The following is a guest post from Mike Kelley, President of Americas at Grabyo.
When it comes to major sporting events, the Super Bowl ranks among the world's largest based on viewership. Across one weekend, the big game attracts one of the most engaged single-event audiences across television screens, mobile devices and social media platforms. In 2018, the game averaged 103.4 million viewers.
This also means that the Super Bowl is an event nearly unmatched when it comes to marketing. Brands and publishers are increasingly spending more time and money to build an association with the event. In 2018 and this year, brands reportedly had to cough up north of $5 million for one 30-second TV spot during the game.
But is this single, brief impression worth the investment? While Super Bowl TV ads might make headlines among industry professionals, are brands actually connecting closely enough with consumers during the game?
Second screen scrimmage
A TV ad might reach a portion of those watching the Super Bowl for 30 seconds during halftime, but what about during the game?
The vast majority of consumers will access content on their second screen — smartphone or tablet — while watching the game, and potentially even more so during commercial breaks and stoppages in play.
Last year, 78% of viewers tuned in to social media at the same time. Of Facebook's 240 million in-game interactions, 90% took place on mobile, while over 2.5 million tweets included the hashtag #SuperBowl.
The potential ROI that lies in social media platforms is significant. If marketers embrace a low-cost, mobile-orientated video strategy, they have the potential to create enriching experiences that supplement the main event and offer far more bang for your buck than a TV spot.
Drafting the MVP
Some standout social video campaigns draft an influencer, or a recognizable celebrity or athlete that more authentically connects with a specific audience. Much of the marketing around the Super Bowl features an influencer to some degree, but the trick is how to best leverage their network and influence.
Brands must get creative. How do we get consumers in the end zone, engaging with our content in real time, and not just passively on an Instagram Story 24 hours too late?
One effective way to leverage social video is through live content. Imagine watching the Super Bowl with friends, while joined by a famous athlete through a social app. At any point, you can ask him or her to comment or take part in a live chat or Q&A. You might also be able to submit your own images and video and have them displayed in the social broadcast.
Creating an original live show like this, or a real-time marketing campaign, can capture the awareness of fans not watching every second on the TV ads and those looking to join in the broader social conversation.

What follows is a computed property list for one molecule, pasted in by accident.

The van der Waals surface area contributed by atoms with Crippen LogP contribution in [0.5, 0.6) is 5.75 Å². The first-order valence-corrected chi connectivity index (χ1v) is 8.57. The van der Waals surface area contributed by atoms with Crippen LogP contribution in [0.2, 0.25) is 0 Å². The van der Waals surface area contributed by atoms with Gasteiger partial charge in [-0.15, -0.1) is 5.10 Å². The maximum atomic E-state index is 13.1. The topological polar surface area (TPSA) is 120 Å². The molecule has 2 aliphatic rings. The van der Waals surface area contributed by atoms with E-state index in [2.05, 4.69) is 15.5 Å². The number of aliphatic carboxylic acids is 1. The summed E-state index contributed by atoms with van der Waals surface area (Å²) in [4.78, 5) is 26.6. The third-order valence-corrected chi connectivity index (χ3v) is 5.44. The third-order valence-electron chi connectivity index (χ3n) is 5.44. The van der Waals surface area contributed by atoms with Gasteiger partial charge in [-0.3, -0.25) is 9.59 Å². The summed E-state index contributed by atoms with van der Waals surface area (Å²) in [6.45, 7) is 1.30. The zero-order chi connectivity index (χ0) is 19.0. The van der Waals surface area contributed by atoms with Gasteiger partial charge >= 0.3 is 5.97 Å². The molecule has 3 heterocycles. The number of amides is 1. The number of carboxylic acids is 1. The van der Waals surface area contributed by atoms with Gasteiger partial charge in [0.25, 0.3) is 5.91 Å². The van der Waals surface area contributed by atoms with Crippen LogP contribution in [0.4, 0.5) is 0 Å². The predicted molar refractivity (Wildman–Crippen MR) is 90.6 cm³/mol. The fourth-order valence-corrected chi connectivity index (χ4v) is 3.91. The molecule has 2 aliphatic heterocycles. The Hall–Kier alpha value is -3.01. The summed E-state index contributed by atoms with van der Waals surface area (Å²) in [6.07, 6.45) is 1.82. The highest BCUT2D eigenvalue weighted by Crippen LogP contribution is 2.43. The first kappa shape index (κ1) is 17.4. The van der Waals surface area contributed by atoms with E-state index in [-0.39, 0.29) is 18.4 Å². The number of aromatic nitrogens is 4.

Game plan matters
Configuring content styles and formats to each social platform is critical to optimizing a campaign. Consumers are becoming far less willing to turn their phones sideways to view horizontal videos due to the added friction. This is even less so on a second screen, where watching the game typically takes priority over a social media feed.
Popular social apps Snapchat, Facebook and Instagram are all designed with vertical viewing in mind and are key platforms for social video audiences, including those who may be browsing without sound. Easily accessible live or near-live vertical content can drive major engagement with fans, keeping the viewer from scrolling past your content.
Red zone challenge
While engaging social media campaigns have the potential to steal the show, they also come with unique challenges, especially during a sporting event that generates as much noise as the Super Bowl.
One reason that the annual football championship attracts such a vast audience, even non-sports fans, is because the commercials played during the game are widely anticipated and often extremely entertaining. Brands typically produce their best work during the Super Bowl to make the most out of their pricey TV ad buys. Numerous viewers watch the game each year just for the commercials, and no matter how appealing social content may be, it's an uphill battle to leave a similar impression.
Brands who turn to social media must work twice as hard to ensure each touchpoint counts over the whole weekend, analyzing and improving as they go. Otherwise, they will simply be drowned out by bigger brands that opted to invest in a memorable TV commercial.
Every big marketing initiative requires some post-analysis and measurement of effectiveness. With this audience size, and the cross-section of demographics across the U.S. and global markets, the Super Bowl requires thorough evaluation. The good news for marketers is that social media channels often provide more actionable data and user insights than TV.
Super Bowl LIII could be the year we see more brands opting for alternatives to expensive TV commercials and commit to creating engaging live social content.